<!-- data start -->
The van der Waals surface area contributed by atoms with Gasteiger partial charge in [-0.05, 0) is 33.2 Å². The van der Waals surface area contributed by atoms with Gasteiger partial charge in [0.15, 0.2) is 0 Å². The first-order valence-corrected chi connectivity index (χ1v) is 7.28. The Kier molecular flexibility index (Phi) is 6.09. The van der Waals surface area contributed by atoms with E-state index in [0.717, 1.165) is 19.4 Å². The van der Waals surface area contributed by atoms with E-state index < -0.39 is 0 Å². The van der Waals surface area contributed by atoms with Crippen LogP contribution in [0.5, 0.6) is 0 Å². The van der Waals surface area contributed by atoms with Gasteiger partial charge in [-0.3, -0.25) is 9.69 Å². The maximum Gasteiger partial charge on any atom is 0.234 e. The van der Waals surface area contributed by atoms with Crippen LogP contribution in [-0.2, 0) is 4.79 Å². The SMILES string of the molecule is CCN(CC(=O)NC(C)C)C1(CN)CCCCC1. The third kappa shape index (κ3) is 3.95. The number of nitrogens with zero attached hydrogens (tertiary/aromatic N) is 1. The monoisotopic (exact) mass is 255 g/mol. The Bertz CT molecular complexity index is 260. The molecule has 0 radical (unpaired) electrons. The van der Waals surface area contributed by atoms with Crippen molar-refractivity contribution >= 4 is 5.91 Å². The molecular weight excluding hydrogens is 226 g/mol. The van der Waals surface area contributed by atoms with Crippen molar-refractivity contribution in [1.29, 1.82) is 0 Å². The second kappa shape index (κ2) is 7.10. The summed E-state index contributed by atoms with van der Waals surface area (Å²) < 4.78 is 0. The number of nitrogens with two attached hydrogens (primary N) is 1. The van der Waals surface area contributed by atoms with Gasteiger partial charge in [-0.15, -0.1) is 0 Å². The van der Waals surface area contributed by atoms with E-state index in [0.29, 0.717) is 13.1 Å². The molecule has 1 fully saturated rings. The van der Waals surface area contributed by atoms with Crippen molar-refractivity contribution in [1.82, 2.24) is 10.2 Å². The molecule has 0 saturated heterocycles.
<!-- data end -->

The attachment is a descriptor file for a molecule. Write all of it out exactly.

The van der Waals surface area contributed by atoms with Gasteiger partial charge in [-0.05, 0) is 33.2 Å². The van der Waals surface area contributed by atoms with Gasteiger partial charge in [0.15, 0.2) is 0 Å². The first-order valence-corrected chi connectivity index (χ1v) is 7.28. The Kier molecular flexibility index (Phi) is 6.09. The van der Waals surface area contributed by atoms with E-state index in [0.717, 1.165) is 19.4 Å². The van der Waals surface area contributed by atoms with E-state index < -0.39 is 0 Å². The van der Waals surface area contributed by atoms with Crippen LogP contribution in [0.5, 0.6) is 0 Å². The van der Waals surface area contributed by atoms with Gasteiger partial charge in [-0.3, -0.25) is 9.69 Å². The maximum Gasteiger partial charge on any atom is 0.234 e. The van der Waals surface area contributed by atoms with Crippen LogP contribution in [-0.2, 0) is 4.79 Å². The SMILES string of the molecule is CCN(CC(=O)NC(C)C)C1(CN)CCCCC1. The third kappa shape index (κ3) is 3.95. The number of nitrogens with zero attached hydrogens (tertiary/aromatic N) is 1. The monoisotopic (exact) mass is 255 g/mol. The Bertz CT molecular complexity index is 260. The molecule has 0 radical (unpaired) electrons. The van der Waals surface area contributed by atoms with Crippen molar-refractivity contribution >= 4 is 5.91 Å². The molecular weight excluding hydrogens is 226 g/mol. The van der Waals surface area contributed by atoms with Crippen molar-refractivity contribution in [1.29, 1.82) is 0 Å². The second kappa shape index (κ2) is 7.10. The summed E-state index contributed by atoms with van der Waals surface area (Å²) < 4.78 is 0. The number of nitrogens with two attached hydrogens (primary N) is 1. The van der Waals surface area contributed by atoms with Gasteiger partial charge in [-0.15, -0.1) is 0 Å². The van der Waals surface area contributed by atoms with E-state index in [0.29, 0.717) is 13.1 Å². The molecule has 1 fully saturated rings. The van der Waals surface area contributed by atoms with Crippen molar-refractivity contribution in [1.82, 2.24) is 10.2 Å². The molecule has 0 saturated heterocycles.